Review of “Bullet Train”

There is a saying I first became aware of thanks to “Star Trek II: The Wrath of Khan.” It is attributed to the Klingons and goes, “Revenge is a dish best served cold.” I have just now found out, thanks to Google, it is from French author Marie Joseph Eugene Sue and his novel, “Memoirs of Matilda” published in 1843. If it was possible to dish out revenge in a cold, calculated, machine-like way, then more people might get away with it. I’ve watched and listened to enough true crime to know people cannot take revenge in a cold way. Revenge in the real world always seems to be delivered hot. Hot tempers, hot lust, hot greed, are all motivations for revenge. Rarely does one approach punishing a perceived or actual harm from a practical, nuanced point of view. At least, we don’t hear about those. I’m certain someone, somewhere, has managed to exact revenge so perfectly, and so coldly, as to get away with it. Of course, we’ll never know about the successful revenge. That will stay the purview of novels, movies and TV shows. This week’s movie, “Bullet Train,” seems to have a simple snatch and grab crime at its center, but it grows into a labyrinthian tale of lies, familial entanglements and, yes, revenge.

An American mercenary, codenamed Ladybug (Brad Pitt), picks up a last-minute assignment to board a bullet train in Tokyo, grab a metal briefcase with a train sticker on the handle, and get off at the next stop. Ladybug thinks it sounds too simple and easy, but his handler Maria Beetle (Sandra Bullock, mostly heard on the phone) assures him it is exactly as advertised…and it might have been if a cavalcade of other criminals and assassins weren’t also on the train, trying to get their hands on the briefcase: The Twins, Tangerine and Lemon (Aaron Taylor-Johnson and Brian Tyree Henry) who have just killed 17 men to get the son of a Yakuza kingpin back from kidnappers. The briefcase contains the $10 million ransom paid by the kingpin. There’s also Yuichi Kimura (Andrew Koji), member of the Yakuza, looking for the person that pushed his son off the roof of a building. A young woman known only as The Prince (Joey King), the person who allegedly pushed the boy. The Wolf (Benito A. Martínez Ocasio, aka Bad Bunny) has a beef with Ladybug, but Ladybug doesn’t remember who he is or why he wants to kill him. The Hornet (Zazie Beetz) has a different, but connected, mission she’s on. All these assorted killers, and more, are traveling through the Japanese countryside in comfort at 200 miles per hour, barreling towards a mysterious killer known only as The White Death.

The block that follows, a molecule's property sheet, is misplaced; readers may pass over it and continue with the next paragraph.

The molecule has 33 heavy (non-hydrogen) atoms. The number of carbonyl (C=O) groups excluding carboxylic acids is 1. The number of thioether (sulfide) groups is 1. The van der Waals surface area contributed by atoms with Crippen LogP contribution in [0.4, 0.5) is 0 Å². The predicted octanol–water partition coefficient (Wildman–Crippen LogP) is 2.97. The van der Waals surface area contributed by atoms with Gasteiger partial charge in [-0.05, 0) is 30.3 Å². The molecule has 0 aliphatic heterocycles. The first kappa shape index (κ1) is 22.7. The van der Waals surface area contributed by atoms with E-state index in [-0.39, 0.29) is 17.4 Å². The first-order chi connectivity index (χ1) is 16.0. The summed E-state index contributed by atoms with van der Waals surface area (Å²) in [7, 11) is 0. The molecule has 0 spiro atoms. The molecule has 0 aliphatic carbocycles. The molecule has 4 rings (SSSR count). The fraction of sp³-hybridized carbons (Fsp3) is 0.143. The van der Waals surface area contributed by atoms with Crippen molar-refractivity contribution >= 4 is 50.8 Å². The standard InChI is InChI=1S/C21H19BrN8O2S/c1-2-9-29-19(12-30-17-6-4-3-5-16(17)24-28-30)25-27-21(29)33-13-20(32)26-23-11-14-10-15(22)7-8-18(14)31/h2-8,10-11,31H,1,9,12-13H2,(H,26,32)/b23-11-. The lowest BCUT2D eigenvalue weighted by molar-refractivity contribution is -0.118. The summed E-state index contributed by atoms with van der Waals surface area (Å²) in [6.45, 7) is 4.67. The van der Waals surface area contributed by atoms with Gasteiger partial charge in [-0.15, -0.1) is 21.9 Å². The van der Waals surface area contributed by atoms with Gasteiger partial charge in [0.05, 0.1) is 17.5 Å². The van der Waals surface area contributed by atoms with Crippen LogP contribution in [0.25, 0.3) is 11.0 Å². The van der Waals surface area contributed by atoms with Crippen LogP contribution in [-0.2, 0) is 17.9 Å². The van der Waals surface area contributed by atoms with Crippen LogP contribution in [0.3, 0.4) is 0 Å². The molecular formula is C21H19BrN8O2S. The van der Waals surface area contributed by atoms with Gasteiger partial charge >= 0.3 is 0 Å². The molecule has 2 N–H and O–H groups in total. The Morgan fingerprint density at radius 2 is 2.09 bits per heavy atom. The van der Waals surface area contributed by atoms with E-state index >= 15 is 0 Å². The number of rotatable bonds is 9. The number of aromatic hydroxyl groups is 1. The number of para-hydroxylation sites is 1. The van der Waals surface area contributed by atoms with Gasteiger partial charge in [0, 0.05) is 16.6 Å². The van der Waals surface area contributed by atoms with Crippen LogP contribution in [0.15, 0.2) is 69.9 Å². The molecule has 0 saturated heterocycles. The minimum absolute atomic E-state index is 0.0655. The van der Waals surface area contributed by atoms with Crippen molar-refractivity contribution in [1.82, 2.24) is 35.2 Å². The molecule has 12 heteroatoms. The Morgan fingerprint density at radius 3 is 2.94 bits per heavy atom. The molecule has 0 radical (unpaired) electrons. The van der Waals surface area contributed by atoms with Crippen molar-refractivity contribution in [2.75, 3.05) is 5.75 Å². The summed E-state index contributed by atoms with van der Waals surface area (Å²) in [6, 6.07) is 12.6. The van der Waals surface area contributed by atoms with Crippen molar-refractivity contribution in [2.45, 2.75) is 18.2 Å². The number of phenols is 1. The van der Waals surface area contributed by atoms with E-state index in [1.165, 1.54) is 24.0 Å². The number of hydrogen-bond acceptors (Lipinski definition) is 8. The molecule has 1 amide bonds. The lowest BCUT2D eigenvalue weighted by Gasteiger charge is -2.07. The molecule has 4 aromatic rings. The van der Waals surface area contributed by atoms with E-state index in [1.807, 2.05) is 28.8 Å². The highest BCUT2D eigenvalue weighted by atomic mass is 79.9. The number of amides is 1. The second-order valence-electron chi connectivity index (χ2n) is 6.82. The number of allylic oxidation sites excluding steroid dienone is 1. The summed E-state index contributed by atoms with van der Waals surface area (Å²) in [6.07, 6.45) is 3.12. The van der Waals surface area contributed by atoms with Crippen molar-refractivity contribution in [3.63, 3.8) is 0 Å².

Brad Pitt was 56 years old when filming began on “Bullet Train.” While Pitt may be best known for his boyish good looks, the years are beginning to show on his face with laugh lines at his eyes and the weary expression of a man who has been famous for a long time and is no longer impressed by it. Pitt has 84 acting credits on IMDB.com dating back to 1987 as “uncredited boy at the beach” in a movie called “Hunk.” He’s been married to Jennifer Aniston and Angelina Jolie, dated likely hundreds of women and has six children from his marriage to Jolie, four adopted and two natural. Pitt has lived more life thanks to his fame and fortune than most of us can even imagine and yet, his best acting work usually comes from characters that are simple, average normal people. No unique traits or ticks, no odd accents or prosthetic noses (like Orson Welles), and no convoluted backstory of tragedy and woe. Pitt is best when he’s just…a guy. Despite having the odd codename of Ladybug, Pitt’s former assassin, turned bag man, is as plain and average as one could get, considering his past. Pitt ambles through “Bullet Train” solving one problem after the next, frequently with fist fights, knives and guns, but preferring to use logic and common sense to resolve an issue. Only those around him demand violence in the face of adversity. Ladybug trying to stay Zen with each dilemma is what makes Pitt’s character so watchable and so likable. This is a Ladybug you would love to have on your shoulder.